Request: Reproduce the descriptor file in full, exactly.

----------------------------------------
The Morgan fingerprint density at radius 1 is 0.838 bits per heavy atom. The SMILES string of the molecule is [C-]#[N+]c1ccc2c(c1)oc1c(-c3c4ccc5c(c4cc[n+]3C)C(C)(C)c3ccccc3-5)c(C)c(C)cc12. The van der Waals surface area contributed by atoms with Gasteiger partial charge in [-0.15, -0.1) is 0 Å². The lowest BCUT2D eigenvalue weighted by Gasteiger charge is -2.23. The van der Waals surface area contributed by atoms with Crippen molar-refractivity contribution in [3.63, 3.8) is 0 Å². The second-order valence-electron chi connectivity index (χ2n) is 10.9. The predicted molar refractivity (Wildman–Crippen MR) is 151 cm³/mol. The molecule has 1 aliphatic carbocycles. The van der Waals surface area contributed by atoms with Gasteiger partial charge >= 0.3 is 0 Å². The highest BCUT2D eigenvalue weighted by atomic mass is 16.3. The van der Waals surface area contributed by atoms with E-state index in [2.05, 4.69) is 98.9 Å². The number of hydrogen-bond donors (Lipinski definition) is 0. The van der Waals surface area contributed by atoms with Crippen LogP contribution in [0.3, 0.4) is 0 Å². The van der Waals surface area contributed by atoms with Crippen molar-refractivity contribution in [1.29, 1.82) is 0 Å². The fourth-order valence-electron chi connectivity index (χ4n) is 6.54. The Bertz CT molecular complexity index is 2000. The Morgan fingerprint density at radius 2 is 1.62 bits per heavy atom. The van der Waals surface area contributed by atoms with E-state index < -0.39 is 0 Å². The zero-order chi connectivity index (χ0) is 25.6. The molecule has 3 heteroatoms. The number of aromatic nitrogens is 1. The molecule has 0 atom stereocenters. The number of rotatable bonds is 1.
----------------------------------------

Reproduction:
The Morgan fingerprint density at radius 1 is 0.838 bits per heavy atom. The SMILES string of the molecule is [C-]#[N+]c1ccc2c(c1)oc1c(-c3c4ccc5c(c4cc[n+]3C)C(C)(C)c3ccccc3-5)c(C)c(C)cc12. The van der Waals surface area contributed by atoms with Gasteiger partial charge in [-0.15, -0.1) is 0 Å². The lowest BCUT2D eigenvalue weighted by Gasteiger charge is -2.23. The van der Waals surface area contributed by atoms with Crippen molar-refractivity contribution in [3.63, 3.8) is 0 Å². The second-order valence-electron chi connectivity index (χ2n) is 10.9. The predicted molar refractivity (Wildman–Crippen MR) is 151 cm³/mol. The molecule has 1 aliphatic carbocycles. The van der Waals surface area contributed by atoms with Gasteiger partial charge >= 0.3 is 0 Å². The highest BCUT2D eigenvalue weighted by atomic mass is 16.3. The van der Waals surface area contributed by atoms with E-state index in [2.05, 4.69) is 98.9 Å². The number of hydrogen-bond donors (Lipinski definition) is 0. The van der Waals surface area contributed by atoms with Crippen LogP contribution in [0.3, 0.4) is 0 Å². The van der Waals surface area contributed by atoms with Crippen molar-refractivity contribution in [1.29, 1.82) is 0 Å². The fourth-order valence-electron chi connectivity index (χ4n) is 6.54. The Bertz CT molecular complexity index is 2000. The Morgan fingerprint density at radius 2 is 1.62 bits per heavy atom. The van der Waals surface area contributed by atoms with E-state index < -0.39 is 0 Å². The zero-order chi connectivity index (χ0) is 25.6. The molecule has 3 heteroatoms. The number of aromatic nitrogens is 1. The molecule has 0 atom stereocenters. The number of rotatable bonds is 1.